For the limit to exist it must be the same no matter which direction we approach it. I'd recommend approaching the origin along the lines y = x and y = -x.
y = x:
$\displaystyle \displaystyle \lim_{(x,y) \to (0,0)} \frac{sin(x^2)~sin^3(y)}{x^6 + y^4}$
$\displaystyle \displaystyle = \lim_{x \to 0} \frac{sin(x^2)~sin^3(x)}{x^6 + x^4}$
This is in the form to use l'Hopital's rule, but its a mess to do it this way. Expanding a bit:
$\displaystyle \displaystyle = \lim_{x \to 0} \left ( \frac{sin(x^2)}{x^2} \cdot \frac{sin(x)}{x} \cdot \frac{sin(x)}{x} \cdot \frac{sin(x)}{x^2 + 1} \right )$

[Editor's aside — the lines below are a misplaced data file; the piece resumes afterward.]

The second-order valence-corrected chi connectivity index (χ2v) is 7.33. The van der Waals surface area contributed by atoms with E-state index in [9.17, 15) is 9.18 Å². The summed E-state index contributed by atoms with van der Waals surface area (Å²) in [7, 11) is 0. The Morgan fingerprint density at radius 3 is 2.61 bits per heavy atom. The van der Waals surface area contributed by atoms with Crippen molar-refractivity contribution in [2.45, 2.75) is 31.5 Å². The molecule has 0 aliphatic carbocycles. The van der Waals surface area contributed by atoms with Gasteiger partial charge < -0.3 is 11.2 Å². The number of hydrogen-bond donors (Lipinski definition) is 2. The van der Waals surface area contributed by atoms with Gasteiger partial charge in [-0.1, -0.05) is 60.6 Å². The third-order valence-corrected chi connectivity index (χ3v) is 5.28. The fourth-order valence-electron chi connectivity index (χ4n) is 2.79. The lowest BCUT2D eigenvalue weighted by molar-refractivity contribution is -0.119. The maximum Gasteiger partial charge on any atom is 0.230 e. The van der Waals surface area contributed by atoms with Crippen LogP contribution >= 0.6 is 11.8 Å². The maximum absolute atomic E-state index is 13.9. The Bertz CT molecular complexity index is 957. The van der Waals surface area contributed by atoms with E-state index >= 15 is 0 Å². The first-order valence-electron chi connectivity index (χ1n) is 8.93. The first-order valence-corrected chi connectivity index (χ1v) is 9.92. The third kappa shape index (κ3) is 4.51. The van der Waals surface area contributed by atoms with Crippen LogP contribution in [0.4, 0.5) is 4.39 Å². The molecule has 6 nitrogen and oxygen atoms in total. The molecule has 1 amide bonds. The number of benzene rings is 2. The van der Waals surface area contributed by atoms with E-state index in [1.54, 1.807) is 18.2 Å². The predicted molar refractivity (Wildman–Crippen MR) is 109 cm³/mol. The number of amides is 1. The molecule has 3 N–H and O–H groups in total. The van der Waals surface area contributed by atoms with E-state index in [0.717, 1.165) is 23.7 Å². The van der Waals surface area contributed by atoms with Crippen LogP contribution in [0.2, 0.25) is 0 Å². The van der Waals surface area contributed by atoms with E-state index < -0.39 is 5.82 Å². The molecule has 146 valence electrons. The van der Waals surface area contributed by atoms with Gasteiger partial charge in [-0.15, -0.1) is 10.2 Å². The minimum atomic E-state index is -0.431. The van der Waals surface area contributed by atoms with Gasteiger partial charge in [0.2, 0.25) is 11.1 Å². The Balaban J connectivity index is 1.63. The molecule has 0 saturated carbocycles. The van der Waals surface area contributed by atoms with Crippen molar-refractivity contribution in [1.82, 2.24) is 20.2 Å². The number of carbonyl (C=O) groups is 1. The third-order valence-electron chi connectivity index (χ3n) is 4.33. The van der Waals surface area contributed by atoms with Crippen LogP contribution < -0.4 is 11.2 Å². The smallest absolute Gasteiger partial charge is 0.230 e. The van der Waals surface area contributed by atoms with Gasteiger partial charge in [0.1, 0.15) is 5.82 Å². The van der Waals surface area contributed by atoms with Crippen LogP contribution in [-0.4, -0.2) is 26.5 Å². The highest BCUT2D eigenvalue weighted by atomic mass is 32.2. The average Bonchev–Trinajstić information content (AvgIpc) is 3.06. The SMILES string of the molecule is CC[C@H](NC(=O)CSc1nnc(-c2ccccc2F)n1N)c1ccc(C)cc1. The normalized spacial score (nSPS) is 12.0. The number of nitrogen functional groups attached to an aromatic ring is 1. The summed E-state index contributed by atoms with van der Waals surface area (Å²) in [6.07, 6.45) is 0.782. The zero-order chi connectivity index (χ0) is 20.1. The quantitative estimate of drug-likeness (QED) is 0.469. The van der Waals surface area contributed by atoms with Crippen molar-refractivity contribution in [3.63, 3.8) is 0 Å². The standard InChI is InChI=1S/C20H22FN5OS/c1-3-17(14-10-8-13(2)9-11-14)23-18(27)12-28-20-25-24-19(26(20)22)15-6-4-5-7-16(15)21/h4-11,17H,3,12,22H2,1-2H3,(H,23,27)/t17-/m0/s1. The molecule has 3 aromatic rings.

$\displaystyle \displaystyle = \lim_{x \to 0} \frac{sin(x^2)}{x^2} \cdot \lim_{x \to 0} \frac{sin(x)}{x} \cdot \lim_{x \to 0} \frac{sin(x)}{x} \cdot \lim_{x \to 0} \frac{sin(x)}{x^2 + 1}$
$\displaystyle \displaystyle = 1 \cdot 1 \cdot 1 \cdot \lim_{x \to 0} \frac{sin(x)}{x^2 + 1}$
This last limit is 0. y = -x is done in the same way.
-Dan